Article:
Utilities experts speak on nation’s ability to accommodate wider EV adoption: ‘Doesn’t just happen magically’

Experts agree that more communication is needed between grid operators and EV manufacturers

Last month, the Biden administration finalized highly-anticipated environmental regulations that are ultimately intended to incentivize wider adoption of electric vehicles (EV). 

The aggressive emissions standards for gas-powered vehicles are meant to compel automakers to increase production and sales of EVs, plug-in hybrids, traditional hybrids and fuel cell vehicles. 

Under one "low cost" model outlined by the Environmental Protection Agency (EPA), officials said automakers would be forced to ensure 56% of light-duty car sales are battery electric and another 13% are hybrid by 2032. 

Those goals have raised the prospect of whether the U.S.’s grid system is ready to accommodate wider adoption of EVs. 


People charging their EVs
Drivers charge their Teslas in Fountain Valley, CA, on Wednesday, March 20, 2024. (Jeff Gritchen/MediaNews Group/Orange County Register via Getty Images / Getty Images)

Tesla CEO Elon Musk once ominously warned that EV’s would roughly double the world’s need for electricity. And Toyota’s Chief Scientist, Gill Pratt, has issued a similarly dire forecast, opining that the world simply isn’t ready for EVs. 
Electric Hummers being built in Detroit
GMC Hummer electric vehicles on the production line at General Motors' Factory ZERO all-electric vehicle assembly plant in Detroit, Michigan, on Wednesday, Nov. 17, 2021. (Emily Elconin/Bloomberg via Getty Images / Getty Images)

So where exactly do utilities stand in the matter? Grid operations experts who spoke to FOX Business were broadly optimistic about the nation’s prospects for accommodating wider EV adoption – but with a few caveats. 

Each agreed that decades of relatively flat demand were over and that converging factors – EVs being just one of them – have necessitated the need to modernize and build out capacity. 


"We can build up the grid. That’s a choice," said Rob Gramlich, founder and President of Grid Strategies. "We just need to do it. You know, the early 2030s is plenty of time to invest in transmission and get the grid where it needs to be, so we can do it, but it doesn’t just happen magically. We just have to, as a country, build up our electricity networks." 

Gramlich believes policymakers and grid operators alike had a collective "oh crap" moment in 2023, when they realized "we got behind," but are starting to get the message. 

He was not worried the politics would prove to be a hurdle, as states, red and blue alike, start to realize the opportunity for jobs and investment.

"They all want those big chip plants and data centers. That’s a lot of economic development, property tax-based jobs," Gramlich said. "So, I think if you asked any governor, ‘are you working on that?’ and they’re hearing concerns about their grids, they would all say, ‘yes.’"  
Tesla Supercharger
Tesla automobile plugged in and charging a Supercharger rapid battery charging station for the electric vehicle company Tesla Motors, in the Silicon Valley town of Mountain View, California, August 24, 2016. (Smith Collection/Gado/Getty Images / Getty Images)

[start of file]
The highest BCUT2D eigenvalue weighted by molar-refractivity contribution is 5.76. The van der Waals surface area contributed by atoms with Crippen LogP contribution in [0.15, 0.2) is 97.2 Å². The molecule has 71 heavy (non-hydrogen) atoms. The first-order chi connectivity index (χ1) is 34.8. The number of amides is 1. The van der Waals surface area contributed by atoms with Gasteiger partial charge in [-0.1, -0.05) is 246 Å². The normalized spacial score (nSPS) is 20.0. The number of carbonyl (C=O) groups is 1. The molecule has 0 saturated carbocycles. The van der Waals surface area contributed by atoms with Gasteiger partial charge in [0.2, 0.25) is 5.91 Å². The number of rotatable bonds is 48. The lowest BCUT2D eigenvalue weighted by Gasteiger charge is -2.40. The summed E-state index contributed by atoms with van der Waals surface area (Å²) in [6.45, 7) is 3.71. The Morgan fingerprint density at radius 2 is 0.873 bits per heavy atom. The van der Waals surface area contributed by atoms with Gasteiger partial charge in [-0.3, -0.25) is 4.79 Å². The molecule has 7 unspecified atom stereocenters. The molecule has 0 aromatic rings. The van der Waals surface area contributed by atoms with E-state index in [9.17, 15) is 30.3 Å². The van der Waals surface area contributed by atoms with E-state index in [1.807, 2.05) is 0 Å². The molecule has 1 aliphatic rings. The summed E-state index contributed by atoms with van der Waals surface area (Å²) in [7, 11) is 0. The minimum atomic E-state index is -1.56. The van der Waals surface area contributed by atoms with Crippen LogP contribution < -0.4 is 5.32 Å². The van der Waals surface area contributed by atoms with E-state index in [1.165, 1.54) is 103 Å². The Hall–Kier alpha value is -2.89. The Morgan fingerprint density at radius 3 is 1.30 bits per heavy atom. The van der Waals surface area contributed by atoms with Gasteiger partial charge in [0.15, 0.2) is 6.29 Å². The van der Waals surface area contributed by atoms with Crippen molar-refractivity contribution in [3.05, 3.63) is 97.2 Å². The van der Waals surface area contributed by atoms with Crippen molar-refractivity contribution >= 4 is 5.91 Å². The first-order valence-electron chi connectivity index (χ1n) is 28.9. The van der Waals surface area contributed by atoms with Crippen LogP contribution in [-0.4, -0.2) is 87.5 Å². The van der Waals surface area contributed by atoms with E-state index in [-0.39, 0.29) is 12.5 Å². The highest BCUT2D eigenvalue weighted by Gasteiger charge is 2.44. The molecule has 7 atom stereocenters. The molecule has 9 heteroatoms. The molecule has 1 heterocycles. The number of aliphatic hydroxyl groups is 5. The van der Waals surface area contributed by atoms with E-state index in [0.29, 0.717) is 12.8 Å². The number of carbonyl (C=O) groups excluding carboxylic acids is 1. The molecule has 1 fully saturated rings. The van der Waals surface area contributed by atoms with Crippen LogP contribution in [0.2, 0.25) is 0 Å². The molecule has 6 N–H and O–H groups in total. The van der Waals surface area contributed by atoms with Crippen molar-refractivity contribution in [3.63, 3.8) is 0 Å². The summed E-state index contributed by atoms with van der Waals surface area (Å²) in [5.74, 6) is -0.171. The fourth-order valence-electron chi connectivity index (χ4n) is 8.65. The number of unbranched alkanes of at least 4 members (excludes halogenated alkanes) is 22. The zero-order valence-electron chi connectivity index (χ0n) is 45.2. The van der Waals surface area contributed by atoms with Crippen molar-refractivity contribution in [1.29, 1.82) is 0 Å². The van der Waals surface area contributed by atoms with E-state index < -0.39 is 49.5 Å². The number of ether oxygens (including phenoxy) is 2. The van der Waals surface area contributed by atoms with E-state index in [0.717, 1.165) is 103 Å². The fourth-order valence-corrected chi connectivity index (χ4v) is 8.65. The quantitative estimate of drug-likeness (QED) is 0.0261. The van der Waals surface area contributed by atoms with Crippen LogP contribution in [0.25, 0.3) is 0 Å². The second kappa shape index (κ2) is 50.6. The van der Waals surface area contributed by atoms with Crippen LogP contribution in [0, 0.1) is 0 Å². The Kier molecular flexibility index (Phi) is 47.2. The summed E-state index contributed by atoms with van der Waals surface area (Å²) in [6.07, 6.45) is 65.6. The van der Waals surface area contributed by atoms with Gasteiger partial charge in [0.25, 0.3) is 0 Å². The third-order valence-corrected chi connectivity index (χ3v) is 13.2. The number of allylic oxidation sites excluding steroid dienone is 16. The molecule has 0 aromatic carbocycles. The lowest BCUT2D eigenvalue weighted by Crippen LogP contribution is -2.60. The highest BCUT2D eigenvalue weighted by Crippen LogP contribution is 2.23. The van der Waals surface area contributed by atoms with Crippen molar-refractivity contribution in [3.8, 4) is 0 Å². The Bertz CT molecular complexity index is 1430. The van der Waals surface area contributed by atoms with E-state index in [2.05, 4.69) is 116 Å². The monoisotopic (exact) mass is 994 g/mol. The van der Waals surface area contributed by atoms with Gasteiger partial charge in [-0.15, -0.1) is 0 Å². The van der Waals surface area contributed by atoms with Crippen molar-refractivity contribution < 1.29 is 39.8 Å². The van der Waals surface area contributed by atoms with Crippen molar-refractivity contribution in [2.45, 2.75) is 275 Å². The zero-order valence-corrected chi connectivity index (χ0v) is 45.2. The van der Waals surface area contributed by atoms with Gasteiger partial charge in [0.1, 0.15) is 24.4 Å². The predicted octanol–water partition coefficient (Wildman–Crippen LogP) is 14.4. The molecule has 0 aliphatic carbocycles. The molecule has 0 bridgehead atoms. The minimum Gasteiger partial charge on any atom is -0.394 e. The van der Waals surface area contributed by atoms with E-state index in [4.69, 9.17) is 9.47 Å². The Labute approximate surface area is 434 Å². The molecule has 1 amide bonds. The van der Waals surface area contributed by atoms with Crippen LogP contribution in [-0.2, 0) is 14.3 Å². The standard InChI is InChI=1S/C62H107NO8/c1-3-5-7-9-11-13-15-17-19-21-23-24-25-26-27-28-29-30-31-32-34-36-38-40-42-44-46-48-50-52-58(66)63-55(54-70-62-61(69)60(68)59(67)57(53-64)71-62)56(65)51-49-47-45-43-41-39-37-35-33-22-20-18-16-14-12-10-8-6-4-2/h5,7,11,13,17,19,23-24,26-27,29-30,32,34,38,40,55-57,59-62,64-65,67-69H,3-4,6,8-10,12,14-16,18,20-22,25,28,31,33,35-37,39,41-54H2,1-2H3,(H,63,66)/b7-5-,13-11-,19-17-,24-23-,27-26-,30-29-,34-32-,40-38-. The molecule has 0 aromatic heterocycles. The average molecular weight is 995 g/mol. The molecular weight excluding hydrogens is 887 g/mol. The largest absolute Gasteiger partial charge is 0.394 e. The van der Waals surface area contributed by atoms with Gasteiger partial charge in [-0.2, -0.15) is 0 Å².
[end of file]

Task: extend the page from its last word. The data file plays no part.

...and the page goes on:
Eric Cutter of Energy and Environmental Economics (E3) said doubling or tripling of peak load growth will require "a lot more investment in the distribution system." 

"It’s not an immediate challenge, but the pace of installing new transformers and new substations needs to accelerate to meet the goals that the Biden administration’s put out," Cutter said.  
Grid Forward Executive Director and CEO Bryce Yonker acknowledged that the next decade will be a significant transition after decades of relatively stagnation. 

"You start stacking up electrified transportation with electrified industry with deeper, higher-density data centers with AI and that trend toward demand, that curve really seems like it’s now starting to bend upwards," Yonker said. "So is the grid ready to accommodate it from a supply standpoint? The short answer would be no. We need to build some more infrastructure to help meet that demand." 


Each expert believed that more communication was desperately needed between grid operators, EV manufacturers, and policymakers who have tended to focus more on the latter. Cutter said that assertion got a "double thumbs up" from E3.

"We’ve been encouraging [automakers] for over seven years now, have said, ‘hey, you need to be talking to the utilities," Cutter said. "It’s fine to sell the cars, but if you can’t charge them, there’s going to be a big bottleneck soon." 
Chevrolet bolts lined up at a dealership
Chevrolet Bolt electric vehicles (EV) at a dealership in Colma, California, US, on Friday, Jan. 26, 2024. (David Paul Morris/Bloomberg via Getty Images / Getty Images)

While projections are far from definitive and vary by circumstances, attempts have been made to forecast the anticipated costs of building and modernizing the grid based on projected EV demand over the coming decade.  

A report from the National Renewable Energy (NREL), the 2030 Charging Network, estimated that between $31 and $55 billion cumulative capital investment is needed to accommodate 33 million plug-in EV’s on the road by the end of the decade. 

These projections, however, only account for charging equipment and installation costs. Excluded from the report is the cost of updates, permitting, and operating and maintenance costs, among other externalities. 

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